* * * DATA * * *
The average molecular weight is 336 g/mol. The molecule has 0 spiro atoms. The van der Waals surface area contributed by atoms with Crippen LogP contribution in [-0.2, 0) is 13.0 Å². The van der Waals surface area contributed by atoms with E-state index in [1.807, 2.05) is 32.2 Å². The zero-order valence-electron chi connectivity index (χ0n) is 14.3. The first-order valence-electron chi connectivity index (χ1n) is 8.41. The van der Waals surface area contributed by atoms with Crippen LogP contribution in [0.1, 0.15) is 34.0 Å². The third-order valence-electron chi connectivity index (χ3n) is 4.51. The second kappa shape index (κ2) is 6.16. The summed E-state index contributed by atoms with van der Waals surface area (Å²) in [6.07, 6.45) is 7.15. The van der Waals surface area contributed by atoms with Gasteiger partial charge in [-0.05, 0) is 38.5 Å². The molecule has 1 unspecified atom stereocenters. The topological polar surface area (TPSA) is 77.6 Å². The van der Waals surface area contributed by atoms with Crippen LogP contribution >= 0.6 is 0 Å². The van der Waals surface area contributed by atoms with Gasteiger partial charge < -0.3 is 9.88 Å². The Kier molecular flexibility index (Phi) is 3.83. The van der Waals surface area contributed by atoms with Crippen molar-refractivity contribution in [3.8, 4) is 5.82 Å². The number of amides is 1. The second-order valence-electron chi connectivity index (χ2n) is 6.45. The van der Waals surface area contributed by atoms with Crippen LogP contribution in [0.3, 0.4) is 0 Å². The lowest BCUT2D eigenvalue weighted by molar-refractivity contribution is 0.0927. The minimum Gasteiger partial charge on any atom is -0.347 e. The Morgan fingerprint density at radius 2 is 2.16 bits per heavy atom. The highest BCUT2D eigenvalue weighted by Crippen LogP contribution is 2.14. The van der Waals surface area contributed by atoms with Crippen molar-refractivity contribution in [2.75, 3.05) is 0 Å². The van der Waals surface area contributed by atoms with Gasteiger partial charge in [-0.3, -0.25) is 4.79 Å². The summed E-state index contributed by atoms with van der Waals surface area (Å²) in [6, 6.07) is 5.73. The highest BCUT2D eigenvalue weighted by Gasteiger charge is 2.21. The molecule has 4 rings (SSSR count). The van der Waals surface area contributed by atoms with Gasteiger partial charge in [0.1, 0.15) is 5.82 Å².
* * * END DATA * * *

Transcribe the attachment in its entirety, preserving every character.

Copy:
The average molecular weight is 336 g/mol. The molecule has 0 spiro atoms. The van der Waals surface area contributed by atoms with Crippen LogP contribution in [-0.2, 0) is 13.0 Å². The van der Waals surface area contributed by atoms with E-state index in [1.807, 2.05) is 32.2 Å². The zero-order valence-electron chi connectivity index (χ0n) is 14.3. The first-order valence-electron chi connectivity index (χ1n) is 8.41. The van der Waals surface area contributed by atoms with Crippen LogP contribution in [0.1, 0.15) is 34.0 Å². The third-order valence-electron chi connectivity index (χ3n) is 4.51. The second kappa shape index (κ2) is 6.16. The summed E-state index contributed by atoms with van der Waals surface area (Å²) in [6.07, 6.45) is 7.15. The van der Waals surface area contributed by atoms with Gasteiger partial charge in [-0.05, 0) is 38.5 Å². The molecule has 1 unspecified atom stereocenters. The topological polar surface area (TPSA) is 77.6 Å². The van der Waals surface area contributed by atoms with Crippen LogP contribution >= 0.6 is 0 Å². The van der Waals surface area contributed by atoms with Gasteiger partial charge < -0.3 is 9.88 Å². The Kier molecular flexibility index (Phi) is 3.83. The van der Waals surface area contributed by atoms with Crippen molar-refractivity contribution in [3.8, 4) is 5.82 Å². The number of amides is 1. The second-order valence-electron chi connectivity index (χ2n) is 6.45. The van der Waals surface area contributed by atoms with Crippen LogP contribution in [0.3, 0.4) is 0 Å². The lowest BCUT2D eigenvalue weighted by molar-refractivity contribution is 0.0927. The minimum Gasteiger partial charge on any atom is -0.347 e. The Morgan fingerprint density at radius 2 is 2.16 bits per heavy atom. The highest BCUT2D eigenvalue weighted by Crippen LogP contribution is 2.14. The van der Waals surface area contributed by atoms with Crippen molar-refractivity contribution in [2.75, 3.05) is 0 Å². The van der Waals surface area contributed by atoms with Gasteiger partial charge in [-0.3, -0.25) is 4.79 Å². The summed E-state index contributed by atoms with van der Waals surface area (Å²) in [6, 6.07) is 5.73. The highest BCUT2D eigenvalue weighted by Gasteiger charge is 2.21. The molecule has 4 rings (SSSR count). The van der Waals surface area contributed by atoms with Gasteiger partial charge in [0.1, 0.15) is 5.82 Å².